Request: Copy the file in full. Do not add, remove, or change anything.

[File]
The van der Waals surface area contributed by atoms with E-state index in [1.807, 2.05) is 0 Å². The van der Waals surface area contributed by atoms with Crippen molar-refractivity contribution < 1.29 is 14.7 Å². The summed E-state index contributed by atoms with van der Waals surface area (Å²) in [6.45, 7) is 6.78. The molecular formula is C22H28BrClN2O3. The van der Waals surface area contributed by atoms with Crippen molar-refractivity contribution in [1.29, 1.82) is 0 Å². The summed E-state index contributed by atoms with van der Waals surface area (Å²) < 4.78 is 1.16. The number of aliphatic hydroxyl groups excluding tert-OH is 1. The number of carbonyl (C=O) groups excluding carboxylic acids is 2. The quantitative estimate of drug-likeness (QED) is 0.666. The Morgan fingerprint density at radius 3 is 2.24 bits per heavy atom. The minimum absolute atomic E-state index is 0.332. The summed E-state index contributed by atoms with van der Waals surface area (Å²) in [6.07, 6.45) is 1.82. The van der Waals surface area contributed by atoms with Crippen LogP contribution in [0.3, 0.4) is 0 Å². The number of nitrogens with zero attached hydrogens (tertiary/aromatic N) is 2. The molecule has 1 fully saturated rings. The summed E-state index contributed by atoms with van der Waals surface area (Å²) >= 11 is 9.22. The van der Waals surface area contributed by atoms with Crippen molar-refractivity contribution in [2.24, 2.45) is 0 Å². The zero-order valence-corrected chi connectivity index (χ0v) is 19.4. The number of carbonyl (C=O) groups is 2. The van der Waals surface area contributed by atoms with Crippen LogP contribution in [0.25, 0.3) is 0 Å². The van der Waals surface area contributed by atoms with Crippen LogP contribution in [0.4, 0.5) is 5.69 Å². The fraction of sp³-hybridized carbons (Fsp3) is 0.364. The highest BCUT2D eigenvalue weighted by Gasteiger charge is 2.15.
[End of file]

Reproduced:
The van der Waals surface area contributed by atoms with E-state index in [1.807, 2.05) is 0 Å². The van der Waals surface area contributed by atoms with Crippen molar-refractivity contribution < 1.29 is 14.7 Å². The summed E-state index contributed by atoms with van der Waals surface area (Å²) in [6.45, 7) is 6.78. The molecular formula is C22H28BrClN2O3. The van der Waals surface area contributed by atoms with Crippen molar-refractivity contribution in [1.29, 1.82) is 0 Å². The summed E-state index contributed by atoms with van der Waals surface area (Å²) < 4.78 is 1.16. The number of aliphatic hydroxyl groups excluding tert-OH is 1. The number of carbonyl (C=O) groups excluding carboxylic acids is 2. The quantitative estimate of drug-likeness (QED) is 0.666. The Morgan fingerprint density at radius 3 is 2.24 bits per heavy atom. The minimum absolute atomic E-state index is 0.332. The summed E-state index contributed by atoms with van der Waals surface area (Å²) in [6.07, 6.45) is 1.82. The van der Waals surface area contributed by atoms with Crippen LogP contribution in [0.3, 0.4) is 0 Å². The number of nitrogens with zero attached hydrogens (tertiary/aromatic N) is 2. The molecule has 1 fully saturated rings. The summed E-state index contributed by atoms with van der Waals surface area (Å²) >= 11 is 9.22. The van der Waals surface area contributed by atoms with Crippen molar-refractivity contribution in [2.24, 2.45) is 0 Å². The zero-order valence-corrected chi connectivity index (χ0v) is 19.4. The number of carbonyl (C=O) groups is 2. The van der Waals surface area contributed by atoms with Crippen LogP contribution in [0.25, 0.3) is 0 Å². The van der Waals surface area contributed by atoms with Crippen LogP contribution in [0.4, 0.5) is 5.69 Å². The fraction of sp³-hybridized carbons (Fsp3) is 0.364. The highest BCUT2D eigenvalue weighted by Gasteiger charge is 2.15.